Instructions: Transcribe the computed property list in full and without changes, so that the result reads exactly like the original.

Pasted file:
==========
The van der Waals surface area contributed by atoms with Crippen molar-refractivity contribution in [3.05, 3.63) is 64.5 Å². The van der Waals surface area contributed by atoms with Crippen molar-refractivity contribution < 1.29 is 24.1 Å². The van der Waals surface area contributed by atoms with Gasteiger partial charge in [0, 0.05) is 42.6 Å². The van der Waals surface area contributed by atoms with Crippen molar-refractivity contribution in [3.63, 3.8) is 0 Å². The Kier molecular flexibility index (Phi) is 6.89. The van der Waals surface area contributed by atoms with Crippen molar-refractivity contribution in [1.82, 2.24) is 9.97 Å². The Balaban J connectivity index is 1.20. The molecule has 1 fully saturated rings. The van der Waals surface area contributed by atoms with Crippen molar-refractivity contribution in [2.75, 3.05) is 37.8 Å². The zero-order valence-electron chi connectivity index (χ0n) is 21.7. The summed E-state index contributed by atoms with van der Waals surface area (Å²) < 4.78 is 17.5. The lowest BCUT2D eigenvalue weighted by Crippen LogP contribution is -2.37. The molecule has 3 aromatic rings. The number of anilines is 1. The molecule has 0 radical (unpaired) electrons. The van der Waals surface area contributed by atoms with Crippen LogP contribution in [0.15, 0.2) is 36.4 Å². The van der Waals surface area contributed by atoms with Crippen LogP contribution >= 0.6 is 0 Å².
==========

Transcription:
The van der Waals surface area contributed by atoms with Crippen molar-refractivity contribution in [3.05, 3.63) is 64.5 Å². The van der Waals surface area contributed by atoms with Crippen molar-refractivity contribution < 1.29 is 24.1 Å². The van der Waals surface area contributed by atoms with Gasteiger partial charge in [0, 0.05) is 42.6 Å². The van der Waals surface area contributed by atoms with Crippen molar-refractivity contribution in [3.63, 3.8) is 0 Å². The Kier molecular flexibility index (Phi) is 6.89. The van der Waals surface area contributed by atoms with Crippen molar-refractivity contribution in [1.82, 2.24) is 9.97 Å². The Balaban J connectivity index is 1.20. The molecule has 1 fully saturated rings. The van der Waals surface area contributed by atoms with Crippen molar-refractivity contribution in [2.75, 3.05) is 37.8 Å². The zero-order valence-electron chi connectivity index (χ0n) is 21.7. The summed E-state index contributed by atoms with van der Waals surface area (Å²) < 4.78 is 17.5. The lowest BCUT2D eigenvalue weighted by Crippen LogP contribution is -2.37. The molecule has 3 aromatic rings. The number of anilines is 1. The molecule has 0 radical (unpaired) electrons. The van der Waals surface area contributed by atoms with Crippen LogP contribution in [0.15, 0.2) is 36.4 Å². The van der Waals surface area contributed by atoms with Crippen LogP contribution >= 0.6 is 0 Å².